- Transmission Gully Motorway, which would take the State Highway inland from MacKays Crossing, through the edge of Battle Hill Regional Park, around the back of Pauatahanui, and back to the motorway near Kenepuru. Actually this one has been supported by locals, because they think it will get traffic out of local communities along the coast. Pity that NZTA’s own work decided that only 30-40% of trucks will use the new road, and no-one seems willing to reduce the amount of road down the coast. So we might just end up with two busy roads. And of course in the meantime, the road builders have to move 6.6 million cubic metres of dirt. That’s a lot of dirt, and a lot of it will probably end up in Porirua Harbour, which is already filling in. So you might get a nice new ex-Pauatahanui Inlet playing field as well.
- And of course the new roads around the Basin Reserve, including a new Mt Victoria tunnel, massive widening of the road south of the tunnel (Ruahine and Wellington Roads), a flyover at the Basin, a second Terrace Tunnel and some changes to Cobham Drive.
So why do they want all these new roads. I mean, congestion is a bit of a nuisance, but that’s a lot of road?
Mostly for economic reasons. NZTA’s website says “Infrastructure development is one of the Government’s key planks for economic growth. A key departure from road planning in the past is that the RoNS projects represent a ‘lead infrastructure’ approach. This means the Government is investing in infrastructure now to encourage future economic growth rather than wait until the strain on the network becomes a handbrake on progress.”
In other words, we don’t need these roads right now, but we are sure we will need them someday, so we are building them now. The trucks will come.
So will they be good for the economy?
Economic benefits are normally assessed using a thing called a Benefit Cost Ratio – or BCR. Get two economists in a room and you’ll probably get 10 different ways to determine a BCR, because there are a lot of different things you can measure and a lot of assumptions. But NZTA has a methodology for doing this, and has produced some figures – Transmission Gully for example has a BCR of 0.66.
What that means is that for every $1 spent, you get 66c worth of benefits. As another punter said, why not just invest in Hanover Finance and then you would have wasted your money but wouldn’t have to live with a noisy road in your backyard as well.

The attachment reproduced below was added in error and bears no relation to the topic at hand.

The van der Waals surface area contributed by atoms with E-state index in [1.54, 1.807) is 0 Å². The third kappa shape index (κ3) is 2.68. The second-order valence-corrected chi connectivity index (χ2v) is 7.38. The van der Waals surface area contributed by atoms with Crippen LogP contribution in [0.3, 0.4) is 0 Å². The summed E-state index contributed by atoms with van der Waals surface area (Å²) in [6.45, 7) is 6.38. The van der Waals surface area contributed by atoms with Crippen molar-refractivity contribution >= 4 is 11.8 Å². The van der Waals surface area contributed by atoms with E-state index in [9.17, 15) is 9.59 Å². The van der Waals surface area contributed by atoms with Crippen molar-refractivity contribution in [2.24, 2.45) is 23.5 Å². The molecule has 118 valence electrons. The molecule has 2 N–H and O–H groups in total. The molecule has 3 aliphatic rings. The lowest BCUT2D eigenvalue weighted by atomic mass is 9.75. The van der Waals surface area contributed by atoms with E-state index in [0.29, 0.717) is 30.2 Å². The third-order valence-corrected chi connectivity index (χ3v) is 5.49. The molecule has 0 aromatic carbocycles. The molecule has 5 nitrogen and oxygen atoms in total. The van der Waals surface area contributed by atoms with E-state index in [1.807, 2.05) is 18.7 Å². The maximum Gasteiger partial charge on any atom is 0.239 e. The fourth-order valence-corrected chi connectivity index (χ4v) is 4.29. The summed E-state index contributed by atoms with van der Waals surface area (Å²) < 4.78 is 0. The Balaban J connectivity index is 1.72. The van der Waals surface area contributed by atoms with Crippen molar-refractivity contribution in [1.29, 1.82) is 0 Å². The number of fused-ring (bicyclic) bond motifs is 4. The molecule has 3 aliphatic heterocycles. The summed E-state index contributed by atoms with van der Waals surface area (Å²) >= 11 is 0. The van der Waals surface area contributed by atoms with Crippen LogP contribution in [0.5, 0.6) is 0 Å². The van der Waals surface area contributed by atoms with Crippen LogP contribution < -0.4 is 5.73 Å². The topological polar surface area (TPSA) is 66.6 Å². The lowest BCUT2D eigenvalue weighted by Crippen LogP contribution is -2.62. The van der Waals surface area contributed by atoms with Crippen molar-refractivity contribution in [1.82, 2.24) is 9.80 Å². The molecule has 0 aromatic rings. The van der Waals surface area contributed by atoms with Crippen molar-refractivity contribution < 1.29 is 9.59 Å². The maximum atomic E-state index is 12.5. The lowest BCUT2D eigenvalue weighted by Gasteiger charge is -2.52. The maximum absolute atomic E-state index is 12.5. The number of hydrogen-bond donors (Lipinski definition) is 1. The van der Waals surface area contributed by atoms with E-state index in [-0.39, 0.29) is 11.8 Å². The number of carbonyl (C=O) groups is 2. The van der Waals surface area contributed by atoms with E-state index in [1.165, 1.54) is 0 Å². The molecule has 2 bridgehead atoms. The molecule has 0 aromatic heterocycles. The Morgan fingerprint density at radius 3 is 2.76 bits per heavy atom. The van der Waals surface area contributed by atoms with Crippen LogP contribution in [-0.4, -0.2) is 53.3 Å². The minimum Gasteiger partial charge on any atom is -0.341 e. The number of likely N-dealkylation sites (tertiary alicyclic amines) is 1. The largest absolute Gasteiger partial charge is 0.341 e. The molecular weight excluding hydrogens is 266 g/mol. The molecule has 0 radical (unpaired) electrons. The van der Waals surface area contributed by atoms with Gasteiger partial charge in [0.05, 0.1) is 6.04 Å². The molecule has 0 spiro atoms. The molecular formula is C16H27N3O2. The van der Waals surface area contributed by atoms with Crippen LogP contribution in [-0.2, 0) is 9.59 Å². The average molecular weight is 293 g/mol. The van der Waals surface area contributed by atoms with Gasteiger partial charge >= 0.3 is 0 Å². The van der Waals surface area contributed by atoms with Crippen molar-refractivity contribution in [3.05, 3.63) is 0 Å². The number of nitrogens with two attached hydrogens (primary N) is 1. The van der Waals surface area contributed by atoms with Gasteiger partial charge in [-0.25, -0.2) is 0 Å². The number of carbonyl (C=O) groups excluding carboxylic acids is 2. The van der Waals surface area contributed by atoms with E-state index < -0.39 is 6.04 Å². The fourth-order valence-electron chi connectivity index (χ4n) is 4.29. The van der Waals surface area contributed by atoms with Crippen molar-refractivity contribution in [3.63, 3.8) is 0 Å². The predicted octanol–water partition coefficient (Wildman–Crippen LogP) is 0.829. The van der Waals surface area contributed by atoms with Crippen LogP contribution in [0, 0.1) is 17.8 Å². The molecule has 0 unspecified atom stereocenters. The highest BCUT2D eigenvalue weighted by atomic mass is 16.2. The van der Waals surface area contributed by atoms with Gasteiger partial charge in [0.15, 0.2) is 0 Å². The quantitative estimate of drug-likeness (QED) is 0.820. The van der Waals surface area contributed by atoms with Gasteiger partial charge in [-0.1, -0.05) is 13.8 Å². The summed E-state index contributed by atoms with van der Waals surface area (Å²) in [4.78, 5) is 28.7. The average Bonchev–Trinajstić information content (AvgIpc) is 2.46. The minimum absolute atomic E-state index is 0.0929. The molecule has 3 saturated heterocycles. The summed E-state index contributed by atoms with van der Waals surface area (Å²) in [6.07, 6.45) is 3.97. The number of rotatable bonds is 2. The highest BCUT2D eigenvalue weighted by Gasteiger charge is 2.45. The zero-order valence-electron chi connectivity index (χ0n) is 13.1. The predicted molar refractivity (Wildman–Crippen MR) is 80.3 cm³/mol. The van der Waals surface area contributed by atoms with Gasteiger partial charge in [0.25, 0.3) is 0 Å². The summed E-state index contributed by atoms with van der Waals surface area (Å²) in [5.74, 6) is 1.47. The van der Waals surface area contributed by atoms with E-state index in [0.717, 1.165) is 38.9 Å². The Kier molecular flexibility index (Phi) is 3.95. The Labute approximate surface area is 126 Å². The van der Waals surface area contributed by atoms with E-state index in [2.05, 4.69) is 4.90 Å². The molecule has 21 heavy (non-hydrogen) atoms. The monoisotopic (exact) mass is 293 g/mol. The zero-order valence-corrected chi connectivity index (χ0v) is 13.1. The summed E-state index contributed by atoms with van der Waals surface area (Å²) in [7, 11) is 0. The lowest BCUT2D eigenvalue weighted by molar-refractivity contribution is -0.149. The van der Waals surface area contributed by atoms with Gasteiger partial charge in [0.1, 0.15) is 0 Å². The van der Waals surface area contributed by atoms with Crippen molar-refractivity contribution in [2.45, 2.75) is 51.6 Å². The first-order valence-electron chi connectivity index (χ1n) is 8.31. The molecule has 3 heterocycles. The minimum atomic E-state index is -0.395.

In his evidence for a Transmission Gully hearing, an economist, Dr Pickford, said “If the project has a BCR of less than one, meaning that it would generate fewer benefits than it would cost, then I would expect it to be rejected.”
But NZTA assures us that there will be things called WEBS – that’s wider economic benefits – that will magically turn up and make it all ok.
That’s a relief, because I hate wasting money, but I also hate sitting in traffic…
Sorry, but given that traffic levels have pretty much stabilised, oil production has probably peaked and fuel prices will keep rising, carbon pricing will add to those costs, and people are voting with their feet every time anyone gives them public transport, most commentators don’t think there will be net economic gains, and the facts would suggest that investing in other things would be much much better for transport and the economy.
But the experts do pretty much all agree that there will be increases in traffic. In fact even NZTA predicted that their new roads would be congested quite soon. Internationally, traffic engineers now all agree that roads generate traffic, and more roads generate more traffic, and you therefore can’t build your way out of congestion. Only getting people into public transport or on their bikes will do that.
Pity we can’t afford more trains, buses and cycleways, because we are spending all that money on RONS….